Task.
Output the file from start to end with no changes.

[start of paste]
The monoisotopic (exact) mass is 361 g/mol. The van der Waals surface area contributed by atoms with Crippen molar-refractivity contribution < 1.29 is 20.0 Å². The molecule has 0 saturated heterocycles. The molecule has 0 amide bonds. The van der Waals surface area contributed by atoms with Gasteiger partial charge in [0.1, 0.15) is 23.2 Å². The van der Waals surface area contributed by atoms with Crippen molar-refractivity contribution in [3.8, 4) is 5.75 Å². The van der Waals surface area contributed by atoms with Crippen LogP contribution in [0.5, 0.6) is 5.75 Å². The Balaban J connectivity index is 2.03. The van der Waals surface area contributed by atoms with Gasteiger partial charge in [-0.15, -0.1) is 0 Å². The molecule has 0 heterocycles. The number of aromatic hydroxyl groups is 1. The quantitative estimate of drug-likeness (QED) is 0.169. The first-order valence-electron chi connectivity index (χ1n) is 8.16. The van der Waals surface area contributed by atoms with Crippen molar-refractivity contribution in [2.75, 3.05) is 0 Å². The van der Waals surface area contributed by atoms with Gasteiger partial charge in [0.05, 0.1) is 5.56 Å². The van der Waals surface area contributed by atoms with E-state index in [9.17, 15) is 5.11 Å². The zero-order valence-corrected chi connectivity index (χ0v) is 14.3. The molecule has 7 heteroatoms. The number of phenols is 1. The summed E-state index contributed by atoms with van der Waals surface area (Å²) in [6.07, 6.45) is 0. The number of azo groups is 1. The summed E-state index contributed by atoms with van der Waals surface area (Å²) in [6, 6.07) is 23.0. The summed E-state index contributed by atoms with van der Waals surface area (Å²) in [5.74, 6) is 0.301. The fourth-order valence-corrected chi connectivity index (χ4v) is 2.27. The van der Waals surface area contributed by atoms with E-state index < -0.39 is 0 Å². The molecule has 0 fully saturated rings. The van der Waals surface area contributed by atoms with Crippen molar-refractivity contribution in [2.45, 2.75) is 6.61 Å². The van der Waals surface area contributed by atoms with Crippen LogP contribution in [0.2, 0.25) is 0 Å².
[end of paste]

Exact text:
The monoisotopic (exact) mass is 361 g/mol. The van der Waals surface area contributed by atoms with Crippen molar-refractivity contribution < 1.29 is 20.0 Å². The molecule has 0 saturated heterocycles. The molecule has 0 amide bonds. The van der Waals surface area contributed by atoms with Gasteiger partial charge in [0.1, 0.15) is 23.2 Å². The van der Waals surface area contributed by atoms with Crippen molar-refractivity contribution in [3.8, 4) is 5.75 Å². The van der Waals surface area contributed by atoms with Crippen LogP contribution in [0.5, 0.6) is 5.75 Å². The Balaban J connectivity index is 2.03. The van der Waals surface area contributed by atoms with Gasteiger partial charge in [-0.15, -0.1) is 0 Å². The molecule has 0 heterocycles. The number of aromatic hydroxyl groups is 1. The quantitative estimate of drug-likeness (QED) is 0.169. The first-order valence-electron chi connectivity index (χ1n) is 8.16. The van der Waals surface area contributed by atoms with Crippen molar-refractivity contribution in [2.75, 3.05) is 0 Å². The van der Waals surface area contributed by atoms with Gasteiger partial charge in [0.05, 0.1) is 5.56 Å². The van der Waals surface area contributed by atoms with E-state index in [9.17, 15) is 5.11 Å². The zero-order valence-corrected chi connectivity index (χ0v) is 14.3. The molecule has 7 heteroatoms. The number of phenols is 1. The summed E-state index contributed by atoms with van der Waals surface area (Å²) in [6.07, 6.45) is 0. The number of azo groups is 1. The summed E-state index contributed by atoms with van der Waals surface area (Å²) in [6, 6.07) is 23.0. The summed E-state index contributed by atoms with van der Waals surface area (Å²) in [5.74, 6) is 0.301. The fourth-order valence-corrected chi connectivity index (χ4v) is 2.27. The van der Waals surface area contributed by atoms with E-state index < -0.39 is 0 Å². The molecule has 0 fully saturated rings. The van der Waals surface area contributed by atoms with Crippen molar-refractivity contribution in [2.45, 2.75) is 6.61 Å². The van der Waals surface area contributed by atoms with Crippen LogP contribution in [0.2, 0.25) is 0 Å².